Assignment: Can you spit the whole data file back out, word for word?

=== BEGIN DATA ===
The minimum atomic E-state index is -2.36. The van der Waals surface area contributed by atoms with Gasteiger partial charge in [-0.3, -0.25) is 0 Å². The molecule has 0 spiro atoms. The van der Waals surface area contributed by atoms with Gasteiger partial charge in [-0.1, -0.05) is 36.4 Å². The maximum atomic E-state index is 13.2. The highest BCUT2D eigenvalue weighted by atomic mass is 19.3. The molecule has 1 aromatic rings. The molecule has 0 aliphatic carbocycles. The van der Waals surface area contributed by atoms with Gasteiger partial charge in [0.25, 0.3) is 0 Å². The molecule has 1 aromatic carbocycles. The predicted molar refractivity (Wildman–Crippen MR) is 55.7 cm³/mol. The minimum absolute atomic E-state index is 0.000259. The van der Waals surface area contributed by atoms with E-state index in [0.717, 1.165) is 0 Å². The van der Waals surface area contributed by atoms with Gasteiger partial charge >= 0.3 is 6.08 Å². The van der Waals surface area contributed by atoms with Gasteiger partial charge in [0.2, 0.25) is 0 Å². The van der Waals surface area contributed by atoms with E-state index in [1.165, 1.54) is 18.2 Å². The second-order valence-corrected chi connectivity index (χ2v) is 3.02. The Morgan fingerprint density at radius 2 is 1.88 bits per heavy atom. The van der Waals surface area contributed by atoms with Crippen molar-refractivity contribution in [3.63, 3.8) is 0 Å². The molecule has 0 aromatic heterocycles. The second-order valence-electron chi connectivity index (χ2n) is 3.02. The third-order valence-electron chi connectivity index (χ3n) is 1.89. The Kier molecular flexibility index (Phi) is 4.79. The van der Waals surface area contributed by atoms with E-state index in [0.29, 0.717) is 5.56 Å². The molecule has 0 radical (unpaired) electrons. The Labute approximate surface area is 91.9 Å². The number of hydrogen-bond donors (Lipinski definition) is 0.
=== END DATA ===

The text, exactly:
The minimum atomic E-state index is -2.36. The van der Waals surface area contributed by atoms with Gasteiger partial charge in [-0.3, -0.25) is 0 Å². The molecule has 0 spiro atoms. The van der Waals surface area contributed by atoms with Gasteiger partial charge in [-0.1, -0.05) is 36.4 Å². The maximum atomic E-state index is 13.2. The highest BCUT2D eigenvalue weighted by atomic mass is 19.3. The molecule has 1 aromatic rings. The molecule has 0 aliphatic carbocycles. The van der Waals surface area contributed by atoms with Gasteiger partial charge in [0.25, 0.3) is 0 Å². The molecule has 1 aromatic carbocycles. The predicted molar refractivity (Wildman–Crippen MR) is 55.7 cm³/mol. The minimum absolute atomic E-state index is 0.000259. The van der Waals surface area contributed by atoms with E-state index in [0.717, 1.165) is 0 Å². The van der Waals surface area contributed by atoms with Gasteiger partial charge >= 0.3 is 6.08 Å². The van der Waals surface area contributed by atoms with Gasteiger partial charge in [0.2, 0.25) is 0 Å². The van der Waals surface area contributed by atoms with E-state index in [1.165, 1.54) is 18.2 Å². The second-order valence-corrected chi connectivity index (χ2v) is 3.02. The Morgan fingerprint density at radius 2 is 1.88 bits per heavy atom. The van der Waals surface area contributed by atoms with Crippen molar-refractivity contribution in [3.63, 3.8) is 0 Å². The molecule has 0 aromatic heterocycles. The second-order valence-electron chi connectivity index (χ2n) is 3.02. The third-order valence-electron chi connectivity index (χ3n) is 1.89. The Kier molecular flexibility index (Phi) is 4.79. The van der Waals surface area contributed by atoms with E-state index in [0.29, 0.717) is 5.56 Å². The molecule has 0 radical (unpaired) electrons. The Labute approximate surface area is 91.9 Å². The number of hydrogen-bond donors (Lipinski definition) is 0.